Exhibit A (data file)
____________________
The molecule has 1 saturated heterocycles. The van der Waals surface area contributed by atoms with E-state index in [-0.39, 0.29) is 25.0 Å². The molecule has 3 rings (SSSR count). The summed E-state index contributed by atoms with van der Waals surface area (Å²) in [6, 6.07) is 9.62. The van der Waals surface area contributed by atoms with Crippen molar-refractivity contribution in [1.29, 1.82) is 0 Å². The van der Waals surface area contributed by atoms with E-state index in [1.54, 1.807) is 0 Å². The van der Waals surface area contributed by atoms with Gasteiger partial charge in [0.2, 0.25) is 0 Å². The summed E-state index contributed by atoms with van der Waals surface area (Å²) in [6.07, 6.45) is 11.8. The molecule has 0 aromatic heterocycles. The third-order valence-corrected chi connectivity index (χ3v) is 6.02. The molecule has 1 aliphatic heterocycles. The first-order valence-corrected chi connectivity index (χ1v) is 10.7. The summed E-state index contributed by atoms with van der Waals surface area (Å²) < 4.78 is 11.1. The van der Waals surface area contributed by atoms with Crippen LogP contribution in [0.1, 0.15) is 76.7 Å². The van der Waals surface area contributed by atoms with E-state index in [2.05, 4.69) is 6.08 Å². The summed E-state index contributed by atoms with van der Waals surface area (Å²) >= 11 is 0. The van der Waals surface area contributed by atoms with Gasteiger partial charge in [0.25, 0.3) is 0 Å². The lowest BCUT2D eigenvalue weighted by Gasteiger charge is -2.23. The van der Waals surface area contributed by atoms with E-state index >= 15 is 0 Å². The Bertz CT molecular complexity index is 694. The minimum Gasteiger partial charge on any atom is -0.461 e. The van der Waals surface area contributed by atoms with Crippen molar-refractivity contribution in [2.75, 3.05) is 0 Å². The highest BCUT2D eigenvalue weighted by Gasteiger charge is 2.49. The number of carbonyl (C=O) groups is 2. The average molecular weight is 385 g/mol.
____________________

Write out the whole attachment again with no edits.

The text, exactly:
The molecule has 1 saturated heterocycles. The van der Waals surface area contributed by atoms with E-state index in [-0.39, 0.29) is 25.0 Å². The molecule has 3 rings (SSSR count). The summed E-state index contributed by atoms with van der Waals surface area (Å²) in [6, 6.07) is 9.62. The van der Waals surface area contributed by atoms with Crippen molar-refractivity contribution in [1.29, 1.82) is 0 Å². The van der Waals surface area contributed by atoms with E-state index in [1.54, 1.807) is 0 Å². The van der Waals surface area contributed by atoms with Gasteiger partial charge in [0.2, 0.25) is 0 Å². The summed E-state index contributed by atoms with van der Waals surface area (Å²) in [6.07, 6.45) is 11.8. The molecule has 0 aromatic heterocycles. The third-order valence-corrected chi connectivity index (χ3v) is 6.02. The molecule has 1 aliphatic heterocycles. The first-order valence-corrected chi connectivity index (χ1v) is 10.7. The summed E-state index contributed by atoms with van der Waals surface area (Å²) < 4.78 is 11.1. The van der Waals surface area contributed by atoms with Crippen LogP contribution in [0.1, 0.15) is 76.7 Å². The van der Waals surface area contributed by atoms with E-state index in [2.05, 4.69) is 6.08 Å². The summed E-state index contributed by atoms with van der Waals surface area (Å²) >= 11 is 0. The van der Waals surface area contributed by atoms with Gasteiger partial charge in [0.25, 0.3) is 0 Å². The lowest BCUT2D eigenvalue weighted by Gasteiger charge is -2.23. The van der Waals surface area contributed by atoms with E-state index >= 15 is 0 Å². The Bertz CT molecular complexity index is 694. The minimum Gasteiger partial charge on any atom is -0.461 e. The van der Waals surface area contributed by atoms with Crippen molar-refractivity contribution in [2.75, 3.05) is 0 Å². The highest BCUT2D eigenvalue weighted by Gasteiger charge is 2.49. The number of carbonyl (C=O) groups is 2. The average molecular weight is 385 g/mol.